MCAD deficiency is a rare genetic disease characterized by the body’s inability to use fatty acids as an energy source. Update on symptoms, causes and treatment with Dr. Jean-Baptiste Arnoux, pediatrician specializing in rare diseases.
Definition: what is an MCAD deficiency?
the Medium-Chain-Acyl-CoA-Dehydrogenase deficiency (MCAD) is a rare metabolic disease linked to genetic mutations which lead toinability of the body to use fatty acids as a source of energy. Since the fatty acids are only partially used, an energy deficit occurs in certain organs. This chronic disease generally begins at birth and affects 1/26,000 births (according to data from the first year of screening in France, 2021). “Normally, when we are fasting or when the body needs a lot of energy because we play sports or because we are sick, our adipocytes (fat cells) will naturally release fatty acids in the blood. These fatty acids will be captured by the cells which will use them as a source of energy. In MCAD deficiency, this process that allows cells to use fatty acids is dysfunctional“, develops Dr. Jean-Baptiste Arnoux, pediatrician.
What are the symptoms of MCAD deficiency?
Most patients with an MCAD deficiency will not have never any symptoms of their disease, but they are at risk of having it in certain very specific circumstances. “Symptoms mainly occur in situations of high energy demand such as a fever or prolonged fasting“, indicates the pediatrician specializing in rare diseases. The symptoms can be very severe: a hypoglycaemia, heart rhythm disturbances, liver failure, severe malaise which can leave scars. The organs suffer from not producing enough energy. In the absence of treatment and preventive measures, MCAD deficiency can be life-threatening.
What causes an MCAD deficiency?
MCAD deficiency is a genetic disease linked to an abnormality of the ACADM gene which produces an enzyme called medium-chain acyl-CoA dehydrogenase. “This enzymatic deficit is responsible for a decrease in the production of energy in the cells: the body then finds itself unable to use fat as a source of energy.“, details the specialist.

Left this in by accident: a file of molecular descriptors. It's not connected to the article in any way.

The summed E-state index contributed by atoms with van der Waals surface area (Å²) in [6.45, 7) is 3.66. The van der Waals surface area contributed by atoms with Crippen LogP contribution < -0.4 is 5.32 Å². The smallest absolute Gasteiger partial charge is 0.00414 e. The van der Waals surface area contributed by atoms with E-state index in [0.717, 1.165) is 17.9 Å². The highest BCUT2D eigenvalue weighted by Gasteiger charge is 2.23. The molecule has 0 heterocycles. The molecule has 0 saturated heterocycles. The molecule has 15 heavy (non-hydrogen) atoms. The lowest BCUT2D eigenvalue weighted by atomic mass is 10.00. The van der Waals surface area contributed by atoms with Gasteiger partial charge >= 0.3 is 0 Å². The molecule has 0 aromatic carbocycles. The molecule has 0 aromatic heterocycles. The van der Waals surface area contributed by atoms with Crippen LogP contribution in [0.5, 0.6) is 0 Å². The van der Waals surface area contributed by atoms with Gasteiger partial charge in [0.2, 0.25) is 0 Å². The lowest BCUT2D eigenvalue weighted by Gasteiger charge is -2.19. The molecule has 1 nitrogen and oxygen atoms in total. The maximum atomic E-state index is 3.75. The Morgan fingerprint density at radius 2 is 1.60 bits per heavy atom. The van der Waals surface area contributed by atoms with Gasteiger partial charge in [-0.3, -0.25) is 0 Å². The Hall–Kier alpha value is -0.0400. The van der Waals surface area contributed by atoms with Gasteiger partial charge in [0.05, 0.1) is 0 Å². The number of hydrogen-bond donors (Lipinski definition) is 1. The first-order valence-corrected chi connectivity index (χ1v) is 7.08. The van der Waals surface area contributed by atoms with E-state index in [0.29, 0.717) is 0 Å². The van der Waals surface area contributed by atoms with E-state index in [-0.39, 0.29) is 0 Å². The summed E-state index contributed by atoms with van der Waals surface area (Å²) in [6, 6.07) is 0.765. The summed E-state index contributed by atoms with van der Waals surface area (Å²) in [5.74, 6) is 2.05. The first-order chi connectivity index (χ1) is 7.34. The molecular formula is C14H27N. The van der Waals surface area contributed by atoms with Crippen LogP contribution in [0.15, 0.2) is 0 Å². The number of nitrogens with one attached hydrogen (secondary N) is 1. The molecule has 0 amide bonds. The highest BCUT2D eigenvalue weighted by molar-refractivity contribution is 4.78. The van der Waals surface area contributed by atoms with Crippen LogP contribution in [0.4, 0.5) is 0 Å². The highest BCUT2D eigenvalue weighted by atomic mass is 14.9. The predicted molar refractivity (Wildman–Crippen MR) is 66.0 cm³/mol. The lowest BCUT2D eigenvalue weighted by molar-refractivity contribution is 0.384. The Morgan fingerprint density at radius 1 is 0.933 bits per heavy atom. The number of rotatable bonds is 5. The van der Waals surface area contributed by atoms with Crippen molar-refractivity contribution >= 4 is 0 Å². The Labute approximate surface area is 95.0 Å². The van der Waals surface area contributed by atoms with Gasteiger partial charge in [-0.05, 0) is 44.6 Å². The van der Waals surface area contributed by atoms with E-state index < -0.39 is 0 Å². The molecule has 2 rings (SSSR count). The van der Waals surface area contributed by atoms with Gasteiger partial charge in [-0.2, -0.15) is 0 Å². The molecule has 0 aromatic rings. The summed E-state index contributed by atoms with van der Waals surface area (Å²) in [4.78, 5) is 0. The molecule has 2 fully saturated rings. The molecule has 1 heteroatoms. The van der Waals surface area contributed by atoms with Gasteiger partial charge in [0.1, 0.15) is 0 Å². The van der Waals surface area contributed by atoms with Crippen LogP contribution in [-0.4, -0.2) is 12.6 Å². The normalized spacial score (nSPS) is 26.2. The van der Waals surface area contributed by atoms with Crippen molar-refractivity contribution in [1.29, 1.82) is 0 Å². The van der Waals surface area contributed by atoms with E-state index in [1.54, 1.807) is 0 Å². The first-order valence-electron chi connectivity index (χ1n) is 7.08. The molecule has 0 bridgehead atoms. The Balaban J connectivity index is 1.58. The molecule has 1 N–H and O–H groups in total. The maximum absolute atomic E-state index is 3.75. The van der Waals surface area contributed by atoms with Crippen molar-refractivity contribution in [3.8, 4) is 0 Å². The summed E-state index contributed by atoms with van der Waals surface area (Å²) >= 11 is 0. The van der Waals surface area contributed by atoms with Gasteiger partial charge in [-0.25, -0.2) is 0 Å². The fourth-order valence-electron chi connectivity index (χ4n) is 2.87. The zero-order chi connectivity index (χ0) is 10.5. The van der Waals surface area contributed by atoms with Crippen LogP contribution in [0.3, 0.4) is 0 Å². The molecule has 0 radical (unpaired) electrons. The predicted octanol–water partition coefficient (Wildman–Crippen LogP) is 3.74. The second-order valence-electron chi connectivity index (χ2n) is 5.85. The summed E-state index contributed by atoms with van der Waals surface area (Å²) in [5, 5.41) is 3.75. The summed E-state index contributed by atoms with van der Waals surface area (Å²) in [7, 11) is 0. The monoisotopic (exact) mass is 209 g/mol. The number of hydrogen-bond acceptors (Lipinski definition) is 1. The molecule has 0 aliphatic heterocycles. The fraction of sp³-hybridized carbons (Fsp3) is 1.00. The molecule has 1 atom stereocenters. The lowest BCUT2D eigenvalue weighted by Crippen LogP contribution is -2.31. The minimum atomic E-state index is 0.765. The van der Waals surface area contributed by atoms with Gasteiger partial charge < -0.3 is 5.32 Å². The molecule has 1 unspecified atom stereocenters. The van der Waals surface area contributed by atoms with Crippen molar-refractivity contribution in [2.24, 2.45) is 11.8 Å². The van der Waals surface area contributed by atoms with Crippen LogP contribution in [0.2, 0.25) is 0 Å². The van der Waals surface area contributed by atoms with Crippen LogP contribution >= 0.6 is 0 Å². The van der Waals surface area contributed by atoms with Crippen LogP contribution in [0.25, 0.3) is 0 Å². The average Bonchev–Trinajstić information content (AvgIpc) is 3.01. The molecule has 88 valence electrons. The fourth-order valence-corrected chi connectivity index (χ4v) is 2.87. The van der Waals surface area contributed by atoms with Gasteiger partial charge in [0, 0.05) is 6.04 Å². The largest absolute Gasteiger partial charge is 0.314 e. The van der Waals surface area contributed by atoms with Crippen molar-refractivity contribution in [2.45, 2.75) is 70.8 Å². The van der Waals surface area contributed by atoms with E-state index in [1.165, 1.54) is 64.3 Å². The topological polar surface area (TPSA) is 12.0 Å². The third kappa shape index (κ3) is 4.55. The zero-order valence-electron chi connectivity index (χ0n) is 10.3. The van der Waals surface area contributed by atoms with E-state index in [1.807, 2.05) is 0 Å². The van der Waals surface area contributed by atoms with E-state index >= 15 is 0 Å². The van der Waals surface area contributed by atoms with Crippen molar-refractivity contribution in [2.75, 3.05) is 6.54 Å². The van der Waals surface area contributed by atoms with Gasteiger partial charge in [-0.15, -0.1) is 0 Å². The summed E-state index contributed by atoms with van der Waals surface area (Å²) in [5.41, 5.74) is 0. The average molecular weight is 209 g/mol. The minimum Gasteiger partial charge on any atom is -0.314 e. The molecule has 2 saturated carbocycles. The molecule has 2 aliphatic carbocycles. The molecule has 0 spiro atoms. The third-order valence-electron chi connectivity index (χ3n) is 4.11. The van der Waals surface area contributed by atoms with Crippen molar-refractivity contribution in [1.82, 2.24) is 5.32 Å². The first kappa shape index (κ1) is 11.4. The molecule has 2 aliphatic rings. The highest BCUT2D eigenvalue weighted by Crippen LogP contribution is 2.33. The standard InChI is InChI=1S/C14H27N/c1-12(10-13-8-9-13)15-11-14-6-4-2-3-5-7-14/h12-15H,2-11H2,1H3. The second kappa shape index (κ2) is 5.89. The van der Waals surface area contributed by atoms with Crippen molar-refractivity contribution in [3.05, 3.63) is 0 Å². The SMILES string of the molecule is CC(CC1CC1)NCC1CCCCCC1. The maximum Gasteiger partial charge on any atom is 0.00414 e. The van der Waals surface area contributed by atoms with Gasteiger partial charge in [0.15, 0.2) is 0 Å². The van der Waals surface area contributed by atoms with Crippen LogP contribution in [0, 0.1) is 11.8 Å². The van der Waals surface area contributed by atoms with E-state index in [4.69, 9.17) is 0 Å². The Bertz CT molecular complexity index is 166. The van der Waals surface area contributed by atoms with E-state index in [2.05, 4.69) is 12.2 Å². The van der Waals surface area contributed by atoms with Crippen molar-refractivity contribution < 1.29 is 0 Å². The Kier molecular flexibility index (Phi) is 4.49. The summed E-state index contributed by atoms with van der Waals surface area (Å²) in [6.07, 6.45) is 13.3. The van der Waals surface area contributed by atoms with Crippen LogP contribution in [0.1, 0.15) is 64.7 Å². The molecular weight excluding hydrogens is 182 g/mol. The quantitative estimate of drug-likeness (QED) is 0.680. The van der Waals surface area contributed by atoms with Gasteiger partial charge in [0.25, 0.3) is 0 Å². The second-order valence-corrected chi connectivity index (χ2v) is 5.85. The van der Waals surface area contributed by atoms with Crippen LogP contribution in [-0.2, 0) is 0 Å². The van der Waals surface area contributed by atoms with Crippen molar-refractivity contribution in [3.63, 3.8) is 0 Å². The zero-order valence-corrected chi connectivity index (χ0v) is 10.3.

Since December 1, 2020, the MCAD deficit is detected during neonatal screening (Guthrie test), at the same time as other genetic diseases, from a few drops of blood collected on a blotting board taken at 3 days of life. If the result is normal, the parents will not be contacted. On the other hand, they will be contacted in the event of an anomaly, and referred to a pediatrician specializing in the disease.
It is necessary to avoid that the child is fasting more than 12 to 14H
What is the treatment for MCAD deficiency?
The treatment is mainly based on dietary measures. “If the treatment is followed correctly, the child can lead a normal life. It is important to have meals very regularly during the first year of life, every 3 hours at birth then we gradually expand so that at 12 months, we can allow 12 hours of fasting. Beyond that, parents are asked to try to prevent their children from fasting for more than 12 to 14 hours when all is well. At the end of the neonatal screening, the children are referred to a specialized center (reference center or competence center for hereditary metabolic diseases) where they will be monitored according to a national protocol.“, details Dr. Jean-Baptiste Arnoux. The younger the child, the greater the risk of decompensation. When the child is sick, has a fever (whatever the cause) or eats less well (whatever the cause), it is necessary to bring glucose very regularly , including at night, and in large quantities. It can go through a glucose-enriched drink offered regularly to the child at home, or even by a infusion in hospital if the child is unable to drink (vomiting) or has symptoms of decompensation (hypoglycaemia etc.). The prevention of decompensation by simple dietary measures is at the heart of the concerns.
Thanks to Dr Jean-Baptiste Arnoux, pediatrician at the Reference Center for Hereditary Metabolism Diseases at the Necker-Enfants Malades hospital.